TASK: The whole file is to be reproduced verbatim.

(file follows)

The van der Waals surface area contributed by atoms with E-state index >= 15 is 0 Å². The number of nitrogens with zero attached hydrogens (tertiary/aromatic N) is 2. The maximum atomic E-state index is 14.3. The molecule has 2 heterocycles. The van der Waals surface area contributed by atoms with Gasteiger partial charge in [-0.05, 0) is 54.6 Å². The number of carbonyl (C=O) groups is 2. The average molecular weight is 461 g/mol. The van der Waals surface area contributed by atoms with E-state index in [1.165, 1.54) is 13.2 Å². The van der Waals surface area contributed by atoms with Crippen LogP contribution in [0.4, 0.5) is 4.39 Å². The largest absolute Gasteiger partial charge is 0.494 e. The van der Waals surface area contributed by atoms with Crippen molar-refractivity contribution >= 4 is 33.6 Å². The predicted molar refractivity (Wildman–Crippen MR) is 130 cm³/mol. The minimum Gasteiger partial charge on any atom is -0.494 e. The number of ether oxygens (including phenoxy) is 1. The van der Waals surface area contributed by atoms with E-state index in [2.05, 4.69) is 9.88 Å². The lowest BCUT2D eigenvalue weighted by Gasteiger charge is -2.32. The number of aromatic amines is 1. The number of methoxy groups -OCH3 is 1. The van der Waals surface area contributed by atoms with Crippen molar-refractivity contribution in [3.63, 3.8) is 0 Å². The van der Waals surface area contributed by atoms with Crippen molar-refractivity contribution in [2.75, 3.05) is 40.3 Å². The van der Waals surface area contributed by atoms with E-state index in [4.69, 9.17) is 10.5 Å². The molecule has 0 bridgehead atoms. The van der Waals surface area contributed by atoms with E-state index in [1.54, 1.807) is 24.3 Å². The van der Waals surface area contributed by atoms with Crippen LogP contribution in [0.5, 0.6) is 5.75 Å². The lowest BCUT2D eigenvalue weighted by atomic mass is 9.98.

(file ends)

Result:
The van der Waals surface area contributed by atoms with E-state index >= 15 is 0 Å². The number of nitrogens with zero attached hydrogens (tertiary/aromatic N) is 2. The maximum atomic E-state index is 14.3. The molecule has 2 heterocycles. The van der Waals surface area contributed by atoms with Gasteiger partial charge in [-0.05, 0) is 54.6 Å². The number of carbonyl (C=O) groups is 2. The average molecular weight is 461 g/mol. The van der Waals surface area contributed by atoms with E-state index in [1.165, 1.54) is 13.2 Å². The van der Waals surface area contributed by atoms with Crippen LogP contribution in [0.4, 0.5) is 4.39 Å². The largest absolute Gasteiger partial charge is 0.494 e. The van der Waals surface area contributed by atoms with Crippen molar-refractivity contribution >= 4 is 33.6 Å². The predicted molar refractivity (Wildman–Crippen MR) is 130 cm³/mol. The minimum Gasteiger partial charge on any atom is -0.494 e. The number of ether oxygens (including phenoxy) is 1. The van der Waals surface area contributed by atoms with E-state index in [2.05, 4.69) is 9.88 Å². The lowest BCUT2D eigenvalue weighted by Gasteiger charge is -2.32. The number of aromatic amines is 1. The number of methoxy groups -OCH3 is 1. The van der Waals surface area contributed by atoms with Crippen molar-refractivity contribution in [3.63, 3.8) is 0 Å². The van der Waals surface area contributed by atoms with Crippen molar-refractivity contribution in [2.75, 3.05) is 40.3 Å². The van der Waals surface area contributed by atoms with E-state index in [4.69, 9.17) is 10.5 Å². The molecule has 0 bridgehead atoms. The van der Waals surface area contributed by atoms with E-state index in [1.54, 1.807) is 24.3 Å². The van der Waals surface area contributed by atoms with Crippen LogP contribution in [0.5, 0.6) is 5.75 Å². The lowest BCUT2D eigenvalue weighted by atomic mass is 9.98.